My goal is to bring the live experience into the home, the emotion that you get at a live gig, that emotion has to come through. I like to get that across to as many people as possible. Speakers are always one man’s meat is another man’s poison type thing and I could make speakers that only appeal to me and tick all of my boxes. You’ve got to appeal to as wider audience as possible, in the same way as you do in the live setting, you’ve got to keep the entire hall jumping and happy, not just the man in the front row.

What do you find most satisfying about your work?

I love it. It’s something I’ve always been interested in, sound, sound engineering, music. I get a thrill even now when I set a good system up say with a pair of Titans, I often get a lump in my throat. That moment when you think, that’s it I’ve got it right. I just get a buzz out of it.

What do you enjoy doing?

I’m a motorcycle enthusiast in my part time. I do a lot of off road, I like to push myself although I must admit I’m getting far too fat and old for it. I think I’m turning into a fair weather biker at the moment [at the end of the wettest January on record].

What bike have you got?

I’ve got a BMW GS1200, the slightly adventure oriented one, like the one Ewan McGregor went round the world on. I like tall bikes, I’ve got a Triumph Speed Triple, a ‘99 model with only 2,000 miles on it. Then I’ve got me enduro bike a Kawasaki KLX 300 which is immense, a single cylinder 300cc. Other than being a family man, a motorbike enthusiast and listening to music, that about covers it. Mr Boring as my daughter calls me!

What is your most iconic product?

Kudos C-10Probably the C10 which was one of the first products and got a bit of a cult status. It seemed to strike a chord when we first brought it out in 2006, there was a C1 and a C10, the C10 had better drive units and components and it really struck a chord with people. In the same way the [Linn] Kan did but in a different way, for a being a bit more civilized! When people think of Kudos products that’s the one that gets mentioned quite a lot, it’s now in its Super 10 version. After the Titan I took a lot of the things that we’d learnt and developed for the Titan and put it in the C10 and C20 to make the Super 10 and Super 20. Of late the thing that’s getting talked about is the Titan. It’s got quite a reputation, we’ve never reviewed it, never publicized it apart from the website, it’s developed its own little cult.

Who’s your favourite artist or band?

My musical tastes are as wide as Frank Sinatra to Metallica. I do like my Metallica, I do like Rage Against the Machine. I’m an old hippie so I’m an early Pink Floyd fan, when Roger Waters was in the band, and early Bowie. Anything that’s done well, I don’t mean just recorded well, but something that has some substance to it, nothing from the X Factor! I’m also a big fan of early Elvis, before he went to Vegas. He had an amazing voice and those old recordings are amazing. I’m a real fan of live studio recordings, we used to do a lot of that at the gigs and apart from the fact that the vocals are always too loud, you get a real sense of why they’re playing and whether they’re enjoying it. Those are the things I like to get from music, is the guitarist enjoying himself or is he going through the motions. All that information is generally locked up in the harmonic structure and the timing.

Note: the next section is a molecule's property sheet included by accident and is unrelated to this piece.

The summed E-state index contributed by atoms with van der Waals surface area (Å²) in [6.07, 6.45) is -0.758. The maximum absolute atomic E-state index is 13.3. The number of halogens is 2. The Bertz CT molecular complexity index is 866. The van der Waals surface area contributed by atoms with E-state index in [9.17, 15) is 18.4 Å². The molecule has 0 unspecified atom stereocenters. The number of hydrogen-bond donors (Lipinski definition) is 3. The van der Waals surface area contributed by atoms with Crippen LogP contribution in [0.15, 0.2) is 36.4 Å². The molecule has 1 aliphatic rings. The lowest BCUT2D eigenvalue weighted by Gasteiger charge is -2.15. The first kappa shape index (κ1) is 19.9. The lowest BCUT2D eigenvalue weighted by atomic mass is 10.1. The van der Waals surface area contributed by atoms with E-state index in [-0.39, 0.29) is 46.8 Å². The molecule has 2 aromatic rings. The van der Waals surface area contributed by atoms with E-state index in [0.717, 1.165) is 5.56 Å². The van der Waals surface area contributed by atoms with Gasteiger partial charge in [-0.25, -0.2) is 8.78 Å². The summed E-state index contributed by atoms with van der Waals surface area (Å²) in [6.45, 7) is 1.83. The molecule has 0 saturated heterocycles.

What system do you have at home?

It tends to fluctuate but at the moment it’s a NAC 252/Supercap, NAP 300, NDS/555 PSU, I do like me Naim kit. I’ve also got a NAC 202/NAP 200 at home if I want to evaluate something lower down the scale, a Uniti as well. I’ve also got a Rose valve preamp, I love that thing, it was amazing value when it came out, I bought mine in ’94 I think. It’s not the last word but its one of those products where its more about what it does right than what it misses.

Which turntable do you use?

At the moment I’m using a DPS with ARO and Dynavector XV–1. It has such a stability about it, there are turntables that have more air and this that, and the other but you can put any recording on and it will get the best out of it rather than showing it up. It still seems to really get to the heart of the information as well, it’s a clever trick. I’ve got a Roksan 10 with a Dynavector arm on it as well and I’ve got a couple of Garrards waiting to be revitalised, I’m a terrible hoarder.

Specialities: Loudspeakers